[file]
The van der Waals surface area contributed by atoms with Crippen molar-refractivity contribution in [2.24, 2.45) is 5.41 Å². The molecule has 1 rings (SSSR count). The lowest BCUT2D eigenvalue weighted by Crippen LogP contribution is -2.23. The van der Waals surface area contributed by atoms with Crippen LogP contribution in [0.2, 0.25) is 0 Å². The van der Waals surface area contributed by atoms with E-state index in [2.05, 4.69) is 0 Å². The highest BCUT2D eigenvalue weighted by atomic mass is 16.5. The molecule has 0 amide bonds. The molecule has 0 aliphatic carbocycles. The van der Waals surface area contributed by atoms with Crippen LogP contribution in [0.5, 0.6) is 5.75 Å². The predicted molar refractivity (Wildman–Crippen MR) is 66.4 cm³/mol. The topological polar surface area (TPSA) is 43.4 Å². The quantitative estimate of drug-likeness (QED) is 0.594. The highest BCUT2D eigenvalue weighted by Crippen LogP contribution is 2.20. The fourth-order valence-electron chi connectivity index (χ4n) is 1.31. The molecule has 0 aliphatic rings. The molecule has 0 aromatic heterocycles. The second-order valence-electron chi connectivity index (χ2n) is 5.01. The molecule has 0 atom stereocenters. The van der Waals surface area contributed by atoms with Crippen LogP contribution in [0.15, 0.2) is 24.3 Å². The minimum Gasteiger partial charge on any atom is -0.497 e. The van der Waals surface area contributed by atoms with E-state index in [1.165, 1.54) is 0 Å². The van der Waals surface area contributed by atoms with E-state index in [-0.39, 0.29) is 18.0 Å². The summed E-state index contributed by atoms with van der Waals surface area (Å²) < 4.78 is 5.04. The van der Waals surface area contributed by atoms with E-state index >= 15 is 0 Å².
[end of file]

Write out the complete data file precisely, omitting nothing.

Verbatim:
The van der Waals surface area contributed by atoms with Crippen molar-refractivity contribution in [2.24, 2.45) is 5.41 Å². The molecule has 1 rings (SSSR count). The lowest BCUT2D eigenvalue weighted by Crippen LogP contribution is -2.23. The van der Waals surface area contributed by atoms with Crippen LogP contribution in [0.2, 0.25) is 0 Å². The van der Waals surface area contributed by atoms with E-state index in [2.05, 4.69) is 0 Å². The highest BCUT2D eigenvalue weighted by atomic mass is 16.5. The molecule has 0 amide bonds. The molecule has 0 aliphatic carbocycles. The van der Waals surface area contributed by atoms with Crippen LogP contribution in [0.5, 0.6) is 5.75 Å². The predicted molar refractivity (Wildman–Crippen MR) is 66.4 cm³/mol. The topological polar surface area (TPSA) is 43.4 Å². The quantitative estimate of drug-likeness (QED) is 0.594. The highest BCUT2D eigenvalue weighted by Crippen LogP contribution is 2.20. The fourth-order valence-electron chi connectivity index (χ4n) is 1.31. The molecule has 0 aliphatic rings. The molecule has 0 aromatic heterocycles. The second-order valence-electron chi connectivity index (χ2n) is 5.01. The molecule has 0 atom stereocenters. The van der Waals surface area contributed by atoms with Crippen LogP contribution in [0.15, 0.2) is 24.3 Å². The minimum Gasteiger partial charge on any atom is -0.497 e. The van der Waals surface area contributed by atoms with E-state index in [1.165, 1.54) is 0 Å². The van der Waals surface area contributed by atoms with E-state index in [-0.39, 0.29) is 18.0 Å². The summed E-state index contributed by atoms with van der Waals surface area (Å²) < 4.78 is 5.04. The van der Waals surface area contributed by atoms with E-state index >= 15 is 0 Å².